I help my mother-in-law (age 83) care for my father-in-law (age 84). He has been diagnosed with acute dementia from a blood sugar drop back in 7/2019. He improved from where he started but seems to be at his baseline now. My mother-in-law is constantly telling him to "sit down, be quiet, stop it, don't do that, you ARE home, etc. At first she would get very angry and argue with him. She has calmed down some but still very much trying to direct what he is "allowed" to do. All of us kids (their son and daughters) are more frustrated with her and her management of him than we are with his dementia. She is NEVER alone with him. Someone is with them 24/7. She wants us there to help her with him, but is sporadic about letting us deal with him. She does best when her son, my husband, is there but he works so can only be there in the evenings.

Mother-in-law is trying to get her husband to be the same person he was and he will not be that again. She needs some education on the matter. Would she read about dementia or watch a video? This would be as much for her own self care as for him. She's going to wear herself out while at the same time not helping him at all.
Helpful Answer (7)
Reply to ArtistDaughter

I’ve been watching Teepa Snow videos on YouTube (helps to understand tremendously) there will be other videos suggested regarding handling dementia patients and the patience it’s takes. Yelling is the worst, correcting them also bad, learning to “entertain” whatever they are going through and spin off into another subject is shown highly effective. I think maybe mom is making the situation worse, you ALL need to sit down, especially her but literally everyone involved and learn how this disease “looks and feels” for them. Then how to handle them. If that takes a couple hours it’s time we’ll spent. I learned so much in 1 hour. I’d hope your mom can retain the information for his sake. She could escalate the matters and he may get worse real fast and he doesn’t seem to be problematic yet. Education on the disease and how to care for them is VITAL. I’m not near as afraid now.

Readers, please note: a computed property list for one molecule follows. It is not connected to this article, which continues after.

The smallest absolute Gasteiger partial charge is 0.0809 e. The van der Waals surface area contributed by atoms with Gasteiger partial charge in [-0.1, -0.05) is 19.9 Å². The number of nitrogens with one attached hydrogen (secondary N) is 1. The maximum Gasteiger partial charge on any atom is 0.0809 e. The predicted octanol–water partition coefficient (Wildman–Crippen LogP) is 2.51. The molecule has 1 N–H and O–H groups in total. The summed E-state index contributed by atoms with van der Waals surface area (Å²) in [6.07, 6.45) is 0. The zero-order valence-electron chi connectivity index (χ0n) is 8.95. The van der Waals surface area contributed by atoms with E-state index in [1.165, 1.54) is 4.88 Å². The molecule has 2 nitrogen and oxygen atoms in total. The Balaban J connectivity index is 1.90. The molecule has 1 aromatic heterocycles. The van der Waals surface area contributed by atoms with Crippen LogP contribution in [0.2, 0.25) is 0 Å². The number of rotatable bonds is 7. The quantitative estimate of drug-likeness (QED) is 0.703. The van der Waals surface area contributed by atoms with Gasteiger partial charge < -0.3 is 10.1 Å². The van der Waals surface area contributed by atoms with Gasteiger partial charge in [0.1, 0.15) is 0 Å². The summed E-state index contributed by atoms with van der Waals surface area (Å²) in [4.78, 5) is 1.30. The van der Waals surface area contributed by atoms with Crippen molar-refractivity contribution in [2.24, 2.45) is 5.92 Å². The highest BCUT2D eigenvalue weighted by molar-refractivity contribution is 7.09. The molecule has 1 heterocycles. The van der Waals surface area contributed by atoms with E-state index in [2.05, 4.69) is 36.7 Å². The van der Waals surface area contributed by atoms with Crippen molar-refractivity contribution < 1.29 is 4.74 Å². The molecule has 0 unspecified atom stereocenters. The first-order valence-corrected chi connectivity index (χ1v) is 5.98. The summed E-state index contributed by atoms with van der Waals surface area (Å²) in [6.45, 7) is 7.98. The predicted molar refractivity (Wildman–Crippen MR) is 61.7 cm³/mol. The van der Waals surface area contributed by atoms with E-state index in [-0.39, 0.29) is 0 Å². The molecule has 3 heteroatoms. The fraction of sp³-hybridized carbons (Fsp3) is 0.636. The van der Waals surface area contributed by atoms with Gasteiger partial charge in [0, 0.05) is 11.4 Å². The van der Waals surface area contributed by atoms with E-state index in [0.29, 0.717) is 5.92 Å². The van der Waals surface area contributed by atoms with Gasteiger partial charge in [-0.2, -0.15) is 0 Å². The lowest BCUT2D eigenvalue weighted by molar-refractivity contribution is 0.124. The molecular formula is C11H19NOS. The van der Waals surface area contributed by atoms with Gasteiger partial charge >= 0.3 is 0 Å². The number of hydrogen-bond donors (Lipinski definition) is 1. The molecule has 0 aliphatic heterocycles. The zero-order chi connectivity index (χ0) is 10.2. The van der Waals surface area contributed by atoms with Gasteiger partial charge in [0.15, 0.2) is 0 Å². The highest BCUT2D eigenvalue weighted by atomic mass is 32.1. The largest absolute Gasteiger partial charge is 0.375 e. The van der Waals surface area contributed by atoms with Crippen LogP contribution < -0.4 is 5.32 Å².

Helpful Answer (7)
Reply to PowerOf3

No matter what my father was going through, my mother refused to deal with it properly. She had zero tolerance for any issues he had, but managed to have a TON of issues herself that she expected HIM to handle FOR her. And she expected him to be loving and understanding while she exhibited NONE of those character traits toward him. She made fun of his disabilities all the time, especially his difficulty using a wheelchair independently and guess what? Now SHE is going through ALL of the things HE went through, and since he's already passed away, no longer has him around to help her. She is now seeing for herself just how tough it really IS to use a wheelchair, and to transfer from it to the toilet, and so on. We reap what we sow.

No, your MIL should not be yelling at your FIL or telling him to be quiet, to stop it, etc. etc., but chances are, she's too self-centered to stop doing so. What she SHOULD do is get educated on the subject of dementia by watching Teepa Snow videos, reading, Googling, coming to this Website, etc., but she probably won't do that either, if she's anything like my own mother. I'm sure this situation is not easy for her, but it's her new reality so the more she accepts and learns, the better off BOTH of them will be. She can speak to her PCP about some Xanax or something to calm her nerves until she can better accept what's happening in her life.